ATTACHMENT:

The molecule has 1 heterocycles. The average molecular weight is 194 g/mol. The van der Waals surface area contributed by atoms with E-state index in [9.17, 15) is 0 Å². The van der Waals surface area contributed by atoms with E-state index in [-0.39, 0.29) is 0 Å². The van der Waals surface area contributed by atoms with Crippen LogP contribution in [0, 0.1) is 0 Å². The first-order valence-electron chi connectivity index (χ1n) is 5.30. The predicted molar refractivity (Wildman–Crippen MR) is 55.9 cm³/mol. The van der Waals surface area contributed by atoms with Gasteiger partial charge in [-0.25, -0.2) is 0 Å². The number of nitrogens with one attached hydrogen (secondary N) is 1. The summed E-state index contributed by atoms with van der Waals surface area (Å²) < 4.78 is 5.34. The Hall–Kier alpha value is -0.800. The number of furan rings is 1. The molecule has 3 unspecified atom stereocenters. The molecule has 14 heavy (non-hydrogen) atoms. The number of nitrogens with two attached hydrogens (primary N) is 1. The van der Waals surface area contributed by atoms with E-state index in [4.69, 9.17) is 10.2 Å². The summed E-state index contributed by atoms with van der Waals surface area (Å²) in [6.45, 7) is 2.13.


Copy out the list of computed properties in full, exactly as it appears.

The molecule has 1 heterocycles. The average molecular weight is 194 g/mol. The van der Waals surface area contributed by atoms with E-state index in [9.17, 15) is 0 Å². The van der Waals surface area contributed by atoms with E-state index in [-0.39, 0.29) is 0 Å². The van der Waals surface area contributed by atoms with Crippen LogP contribution in [0, 0.1) is 0 Å². The first-order valence-electron chi connectivity index (χ1n) is 5.30. The predicted molar refractivity (Wildman–Crippen MR) is 55.9 cm³/mol. The van der Waals surface area contributed by atoms with Gasteiger partial charge in [-0.25, -0.2) is 0 Å². The number of nitrogens with one attached hydrogen (secondary N) is 1. The summed E-state index contributed by atoms with van der Waals surface area (Å²) < 4.78 is 5.34. The Hall–Kier alpha value is -0.800. The number of furan rings is 1. The molecule has 3 unspecified atom stereocenters. The molecule has 14 heavy (non-hydrogen) atoms. The number of nitrogens with two attached hydrogens (primary N) is 1. The van der Waals surface area contributed by atoms with E-state index in [4.69, 9.17) is 10.2 Å². The summed E-state index contributed by atoms with van der Waals surface area (Å²) in [6.45, 7) is 2.13.